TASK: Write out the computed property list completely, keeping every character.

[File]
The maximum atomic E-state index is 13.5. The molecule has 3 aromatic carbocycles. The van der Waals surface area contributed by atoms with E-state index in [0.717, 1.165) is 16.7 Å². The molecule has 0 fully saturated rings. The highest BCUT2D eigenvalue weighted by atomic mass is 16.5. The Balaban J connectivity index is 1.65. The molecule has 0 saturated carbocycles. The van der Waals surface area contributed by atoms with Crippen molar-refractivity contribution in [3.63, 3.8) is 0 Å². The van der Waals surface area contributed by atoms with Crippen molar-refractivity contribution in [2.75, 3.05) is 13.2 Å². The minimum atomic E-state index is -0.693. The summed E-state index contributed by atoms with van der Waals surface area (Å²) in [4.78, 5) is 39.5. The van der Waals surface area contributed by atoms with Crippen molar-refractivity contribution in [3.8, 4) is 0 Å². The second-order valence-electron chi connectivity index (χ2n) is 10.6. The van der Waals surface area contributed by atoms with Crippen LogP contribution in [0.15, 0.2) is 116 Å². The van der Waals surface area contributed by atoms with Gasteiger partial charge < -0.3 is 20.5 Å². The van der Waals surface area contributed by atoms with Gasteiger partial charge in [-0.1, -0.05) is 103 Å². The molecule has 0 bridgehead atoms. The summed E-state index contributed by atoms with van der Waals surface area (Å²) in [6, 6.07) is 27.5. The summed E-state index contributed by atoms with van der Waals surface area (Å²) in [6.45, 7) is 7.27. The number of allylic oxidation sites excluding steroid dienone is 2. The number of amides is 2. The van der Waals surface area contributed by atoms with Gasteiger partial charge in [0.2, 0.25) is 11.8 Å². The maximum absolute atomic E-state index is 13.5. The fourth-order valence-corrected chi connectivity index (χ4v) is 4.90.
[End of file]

The maximum atomic E-state index is 13.5. The molecule has 3 aromatic carbocycles. The van der Waals surface area contributed by atoms with E-state index in [0.717, 1.165) is 16.7 Å². The molecule has 0 fully saturated rings. The highest BCUT2D eigenvalue weighted by atomic mass is 16.5. The Balaban J connectivity index is 1.65. The molecule has 0 saturated carbocycles. The van der Waals surface area contributed by atoms with Crippen molar-refractivity contribution in [3.63, 3.8) is 0 Å². The van der Waals surface area contributed by atoms with Crippen molar-refractivity contribution in [2.75, 3.05) is 13.2 Å². The minimum atomic E-state index is -0.693. The summed E-state index contributed by atoms with van der Waals surface area (Å²) in [4.78, 5) is 39.5. The van der Waals surface area contributed by atoms with Crippen molar-refractivity contribution in [3.8, 4) is 0 Å². The second-order valence-electron chi connectivity index (χ2n) is 10.6. The van der Waals surface area contributed by atoms with Crippen LogP contribution in [0.15, 0.2) is 116 Å². The van der Waals surface area contributed by atoms with Gasteiger partial charge < -0.3 is 20.5 Å². The van der Waals surface area contributed by atoms with Gasteiger partial charge in [-0.1, -0.05) is 103 Å². The molecule has 0 bridgehead atoms. The summed E-state index contributed by atoms with van der Waals surface area (Å²) in [6, 6.07) is 27.5. The summed E-state index contributed by atoms with van der Waals surface area (Å²) in [6.45, 7) is 7.27. The number of allylic oxidation sites excluding steroid dienone is 2. The number of amides is 2. The van der Waals surface area contributed by atoms with Gasteiger partial charge in [0.2, 0.25) is 11.8 Å². The maximum absolute atomic E-state index is 13.5. The fourth-order valence-corrected chi connectivity index (χ4v) is 4.90.